As Thanksgiving approaches, how are you feeling about the conversations you will have around the holiday table? In my family, and perhaps yours, there are some topics we’ve been avoiding since the 2016 presidential election. Political scientists at the University of Southern California have found that since then, 1 in 6 Americans have even stopped talking to a family member. Their research shows that our nation is more polarized than it has been at any time since the Civil War. Many of us only have friends who think politically the way we do. Most of us are likely to watch either MSNBC or Fox, but not both. Our Facebook feeds also reflect our own biases. We seem to have lost the ability to communicate with others who see the world differently than we do.

Worse yet, our public discourse is dripping with contempt, unraveling the social fabric that holds us together as one nation. At heart, contempt is a spiritual issue. It is the act of holding another in disdain, of despising someone, of showing a lack of respect and reverence, of looking down at another person or group. Contempt is a toxic energy that not only divides us one from another, but pits “us versus them.” Our democracy is not served when journalists are called “the enemy of the people” or successful business people are judged as “the corporate elite.”

John Gottman, the director of the Seattle Marriage Project, writes, “Contempt ... is poisonous to a relationship because it conveys disgust. It’s virtually impossible to resolve a problem when your partner is getting the message you’re disgusted with him or her.” No wonder there is such gridlock in Washington, D.C.

Dr. Susan Heitler notes “The more expression of contempt, the less caring for and about each other.” This is why public language is so important. When a public figure speaks contemptuously of others, this is an invitation to not care about them -- to behave as if this other group is somehow less than, somehow not deserving of equal rights and treatment. Taken to the extreme, contempt can devolve into demonization, which leads to justifying violence against those “other” people. The more powerful the leader is, the more dangerous the language of contempt.

To make matters worse, in our polarized discourse, each side thinks it is driven by benevolence, while the other is evil and motivated by hatred — and is therefore an enemy with whom one cannot negotiate or compromise. This is called “motive attribution asymmetry.” Boston College professor Liane Young and two colleagues have found that the average Republican and the average Democrat today suffer from a level of motive attribution asymmetry that is comparable with that of Palestinians and Israelis.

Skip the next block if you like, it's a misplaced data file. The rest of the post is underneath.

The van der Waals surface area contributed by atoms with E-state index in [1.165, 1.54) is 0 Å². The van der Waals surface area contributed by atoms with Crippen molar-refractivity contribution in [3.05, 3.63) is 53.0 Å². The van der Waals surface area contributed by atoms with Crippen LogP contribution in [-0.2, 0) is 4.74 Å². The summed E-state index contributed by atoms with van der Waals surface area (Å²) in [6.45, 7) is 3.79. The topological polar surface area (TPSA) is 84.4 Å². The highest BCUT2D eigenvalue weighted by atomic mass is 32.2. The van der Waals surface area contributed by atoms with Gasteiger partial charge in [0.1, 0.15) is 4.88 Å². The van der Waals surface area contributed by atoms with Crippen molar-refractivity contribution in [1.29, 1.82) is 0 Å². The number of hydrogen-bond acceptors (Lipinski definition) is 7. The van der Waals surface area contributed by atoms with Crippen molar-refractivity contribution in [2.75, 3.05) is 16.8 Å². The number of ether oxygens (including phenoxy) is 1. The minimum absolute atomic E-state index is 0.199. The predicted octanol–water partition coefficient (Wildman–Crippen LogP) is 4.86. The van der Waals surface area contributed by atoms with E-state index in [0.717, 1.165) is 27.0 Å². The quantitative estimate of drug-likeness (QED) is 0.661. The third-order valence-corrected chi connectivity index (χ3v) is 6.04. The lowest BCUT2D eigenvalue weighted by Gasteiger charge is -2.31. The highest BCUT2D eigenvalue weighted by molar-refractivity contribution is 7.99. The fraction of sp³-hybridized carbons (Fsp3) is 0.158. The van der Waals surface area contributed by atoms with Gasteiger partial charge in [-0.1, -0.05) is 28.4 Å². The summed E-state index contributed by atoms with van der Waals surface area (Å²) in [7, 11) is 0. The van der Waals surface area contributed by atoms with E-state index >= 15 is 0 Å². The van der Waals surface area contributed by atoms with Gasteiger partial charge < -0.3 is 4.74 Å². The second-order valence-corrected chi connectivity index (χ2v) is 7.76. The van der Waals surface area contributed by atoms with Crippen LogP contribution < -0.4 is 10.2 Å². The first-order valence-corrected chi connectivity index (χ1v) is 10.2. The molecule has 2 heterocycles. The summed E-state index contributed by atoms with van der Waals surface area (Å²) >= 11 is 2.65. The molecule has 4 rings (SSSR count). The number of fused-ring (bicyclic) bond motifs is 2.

As our country is in the midst of the sticky thicket of impeachment proceedings and enters what is liable to be another highly charged presidential election, contemptuous speech is likely to escalate. In a system that is divided into “Republicans and Democrats,” or “conservatives and liberals,” the language of contempt will be used to try to score political points. As not only consumers of the news, but as citizens of a democracy, it’s up to us to pay attention and question those who speak contemptuously of others for their own personal or political agendas. Let’s not be swayed by language that attempts to divide us. For the sake of the nation, it’s important to remember that we are all Americans, sharing a common destiny.

When you gather with beloved friends or family this Thanksgiving, especially if there are those around the table with whom you disagree politically, remember to presume their good intention. Remember the bonds of love that hold you as family together. Take the opportunity to try and understand a perspective other than your own. Rather than making an argument for why your perspective is the right one, consider listening with an open mind and an open heart to why your beloved family member or friend thinks the way they do. Seek common ground. We are one nation, not merely two parties.

The great challenges of our day: climate, economic disparity, health care, addiction and more will not be solved by one party or the other. We will only progress if we find ways to leave contempt behind and join together. As Americans, it’s time to listen to one another, to try and understand one another. This is my prayer. If we do this, we could celebrate a truly happy Thanksgiving.

The Rev. Sue Koehler-Arsenault serves the Cape Ann community as a “minister without walls” and is on the faculty of One Spirit Interfaith Seminary in New York, New York. The Midweek Musings column rotates among Cape Ann clergy.


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